If you are joining me from the Bloggers Quilt Festival a warm welcome. My name is Vicky, I love to sew and create using former clothes/items. Normally quilts intimidate me – the idea of precise sewing over a large area just seems too much. I am super excited to share with you my shibori quilt – transforming two old duvet covers, a denim blue and a white (it had some stains I couldn’t shift). My previous experience of quilt making is limited to a denim rag quilt, a pattern review of Watkins Star Quilt and a cot bed quilt made from old shirts
When I found the blue duvet in a charity shop (thrift shop) I felt I had hit the jackpot, beautiful denim colour with a nice weight. Almost too good a find to use! I contemplated using it to make a jacket but once the idea of making a shibori quilt formed my mind was made up.
Shibori is a traditional Japanese method of dying fabrics with indigo dye, using resists to create patterns. I bought a kit from Amazon.
For non-quilters like myself, this is how I made my shibori quilt – step by step. If you are an experienced quilter please do share ways to improve the results/process.
If you want more shibori inspiration check out these posts!
How to make a shibori quilt
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Fold your square white fabric in different ways to create a variety of patterns. I made five patterns on six pieces, for the quilt you will need 25 pieces but this meant I could choose my favourite.
The last design I folded as per instructions in the packet.
Once you have followed the instructions and dyed your fabric its time to decide on a layout of your design.
Trim your squares (if needed) to using a rotary cutter, cutting matt and quilters ruler.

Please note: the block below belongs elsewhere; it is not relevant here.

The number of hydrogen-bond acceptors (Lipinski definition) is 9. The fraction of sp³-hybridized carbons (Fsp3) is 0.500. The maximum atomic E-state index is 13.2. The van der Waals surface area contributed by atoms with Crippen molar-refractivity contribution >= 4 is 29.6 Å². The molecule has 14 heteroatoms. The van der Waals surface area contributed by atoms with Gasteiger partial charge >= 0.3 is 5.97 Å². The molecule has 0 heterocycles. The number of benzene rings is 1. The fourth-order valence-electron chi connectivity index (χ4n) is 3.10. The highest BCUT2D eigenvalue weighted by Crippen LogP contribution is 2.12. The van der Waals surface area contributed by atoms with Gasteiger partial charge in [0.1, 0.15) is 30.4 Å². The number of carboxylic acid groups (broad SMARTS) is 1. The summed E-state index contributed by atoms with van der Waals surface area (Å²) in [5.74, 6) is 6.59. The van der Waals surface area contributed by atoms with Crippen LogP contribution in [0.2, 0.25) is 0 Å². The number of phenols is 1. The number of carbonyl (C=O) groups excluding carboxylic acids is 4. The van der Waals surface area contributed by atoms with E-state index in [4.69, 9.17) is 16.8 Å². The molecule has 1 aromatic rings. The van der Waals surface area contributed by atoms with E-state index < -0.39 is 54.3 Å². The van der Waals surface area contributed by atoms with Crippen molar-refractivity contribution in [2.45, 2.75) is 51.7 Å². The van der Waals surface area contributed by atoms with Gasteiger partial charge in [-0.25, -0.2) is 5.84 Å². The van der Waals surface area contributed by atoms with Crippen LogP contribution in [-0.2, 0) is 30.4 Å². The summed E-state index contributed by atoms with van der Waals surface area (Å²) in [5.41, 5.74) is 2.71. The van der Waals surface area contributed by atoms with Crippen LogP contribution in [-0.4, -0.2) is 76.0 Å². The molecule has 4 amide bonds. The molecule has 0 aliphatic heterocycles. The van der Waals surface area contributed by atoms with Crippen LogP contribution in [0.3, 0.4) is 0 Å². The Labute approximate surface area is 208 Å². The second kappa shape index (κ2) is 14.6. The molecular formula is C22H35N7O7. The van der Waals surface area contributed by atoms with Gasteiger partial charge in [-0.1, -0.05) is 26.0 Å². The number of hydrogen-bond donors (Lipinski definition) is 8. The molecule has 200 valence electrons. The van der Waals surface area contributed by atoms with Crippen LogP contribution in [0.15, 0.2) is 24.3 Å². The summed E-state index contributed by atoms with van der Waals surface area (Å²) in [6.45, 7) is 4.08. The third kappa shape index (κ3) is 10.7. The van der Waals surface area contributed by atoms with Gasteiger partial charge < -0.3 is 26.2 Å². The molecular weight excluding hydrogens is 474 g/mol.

Create panel, placing the right side of a white square to the right side of a 4 by 13″ strip, stitch, add a further white square. Repeat until you have five white squares joined by strips of denim. Press. Repeat until you have five strips of fabric.
Join these strips together, laying right sides together.
Once you have finished the top of your quilt create a sandwich of backing, wadding and top. I held mine in place with a temporary fabric spray and quilter pins.
Quilt around the squares using a walking foot. I found it helpful to roll the sides of the quilt to fit in around the foot fo the machine.
Lastly, bind the quilt. As I said earlier I am no expert quilter – to bind your quilt cut strips of fabric 3″ wide. Press wrong sides together. Place the raw edge of the binding along the raw edge of the quilt. Follow this great youtube tutorial for mitred corners.
We had fun trying to photograph the finished quilt, this is my six-year-old holding it up for me!
My quilt is not perfect, my squares are not exact and my edge a little uneven but I am delighted with the result, once on a bed no-one will notice.
Honestly, if I can make a quilt so can you!! It doesn’t have to cost a fortune to have a go and try something new. Reuse what you have.
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